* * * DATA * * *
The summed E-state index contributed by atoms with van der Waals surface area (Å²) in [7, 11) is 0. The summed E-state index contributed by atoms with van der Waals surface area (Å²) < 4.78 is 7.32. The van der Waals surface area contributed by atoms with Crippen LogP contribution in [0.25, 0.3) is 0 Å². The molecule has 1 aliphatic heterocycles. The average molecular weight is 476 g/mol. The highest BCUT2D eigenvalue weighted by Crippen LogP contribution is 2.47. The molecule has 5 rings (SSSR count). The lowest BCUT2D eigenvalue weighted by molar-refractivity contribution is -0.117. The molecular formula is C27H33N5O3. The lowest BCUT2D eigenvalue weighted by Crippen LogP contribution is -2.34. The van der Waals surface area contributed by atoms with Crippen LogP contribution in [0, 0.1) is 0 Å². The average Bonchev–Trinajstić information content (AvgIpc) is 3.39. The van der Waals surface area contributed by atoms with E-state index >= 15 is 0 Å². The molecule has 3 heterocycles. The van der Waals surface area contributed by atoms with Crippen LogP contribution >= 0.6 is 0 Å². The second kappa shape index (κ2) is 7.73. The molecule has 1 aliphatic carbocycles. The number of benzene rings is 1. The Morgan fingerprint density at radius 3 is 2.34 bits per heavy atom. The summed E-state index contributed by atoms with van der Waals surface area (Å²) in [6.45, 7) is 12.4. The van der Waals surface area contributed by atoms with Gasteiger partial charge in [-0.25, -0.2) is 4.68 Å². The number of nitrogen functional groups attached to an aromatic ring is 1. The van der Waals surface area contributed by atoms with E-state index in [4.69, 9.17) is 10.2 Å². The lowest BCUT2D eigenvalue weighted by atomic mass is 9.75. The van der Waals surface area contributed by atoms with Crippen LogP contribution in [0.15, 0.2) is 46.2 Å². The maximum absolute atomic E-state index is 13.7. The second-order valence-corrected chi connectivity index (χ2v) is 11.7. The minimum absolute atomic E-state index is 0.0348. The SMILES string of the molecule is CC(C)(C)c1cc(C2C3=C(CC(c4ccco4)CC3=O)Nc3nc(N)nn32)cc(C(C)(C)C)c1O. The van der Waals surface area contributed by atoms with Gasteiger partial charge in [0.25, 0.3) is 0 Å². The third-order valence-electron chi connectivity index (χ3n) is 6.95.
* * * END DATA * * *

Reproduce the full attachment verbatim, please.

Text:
The summed E-state index contributed by atoms with van der Waals surface area (Å²) in [7, 11) is 0. The summed E-state index contributed by atoms with van der Waals surface area (Å²) < 4.78 is 7.32. The van der Waals surface area contributed by atoms with Crippen LogP contribution in [0.25, 0.3) is 0 Å². The molecule has 1 aliphatic heterocycles. The average molecular weight is 476 g/mol. The highest BCUT2D eigenvalue weighted by Crippen LogP contribution is 2.47. The molecule has 5 rings (SSSR count). The lowest BCUT2D eigenvalue weighted by molar-refractivity contribution is -0.117. The molecular formula is C27H33N5O3. The lowest BCUT2D eigenvalue weighted by Crippen LogP contribution is -2.34. The van der Waals surface area contributed by atoms with Crippen LogP contribution in [0, 0.1) is 0 Å². The average Bonchev–Trinajstić information content (AvgIpc) is 3.39. The van der Waals surface area contributed by atoms with E-state index >= 15 is 0 Å². The molecule has 3 heterocycles. The van der Waals surface area contributed by atoms with Crippen LogP contribution >= 0.6 is 0 Å². The second kappa shape index (κ2) is 7.73. The molecule has 1 aliphatic carbocycles. The number of benzene rings is 1. The Morgan fingerprint density at radius 3 is 2.34 bits per heavy atom. The summed E-state index contributed by atoms with van der Waals surface area (Å²) in [6.45, 7) is 12.4. The van der Waals surface area contributed by atoms with Gasteiger partial charge in [-0.25, -0.2) is 4.68 Å². The number of nitrogen functional groups attached to an aromatic ring is 1. The van der Waals surface area contributed by atoms with E-state index in [4.69, 9.17) is 10.2 Å². The lowest BCUT2D eigenvalue weighted by atomic mass is 9.75. The van der Waals surface area contributed by atoms with Crippen LogP contribution in [0.15, 0.2) is 46.2 Å². The maximum absolute atomic E-state index is 13.7. The second-order valence-corrected chi connectivity index (χ2v) is 11.7. The minimum absolute atomic E-state index is 0.0348. The SMILES string of the molecule is CC(C)(C)c1cc(C2C3=C(CC(c4ccco4)CC3=O)Nc3nc(N)nn32)cc(C(C)(C)C)c1O. The van der Waals surface area contributed by atoms with Gasteiger partial charge in [0.25, 0.3) is 0 Å². The third-order valence-electron chi connectivity index (χ3n) is 6.95.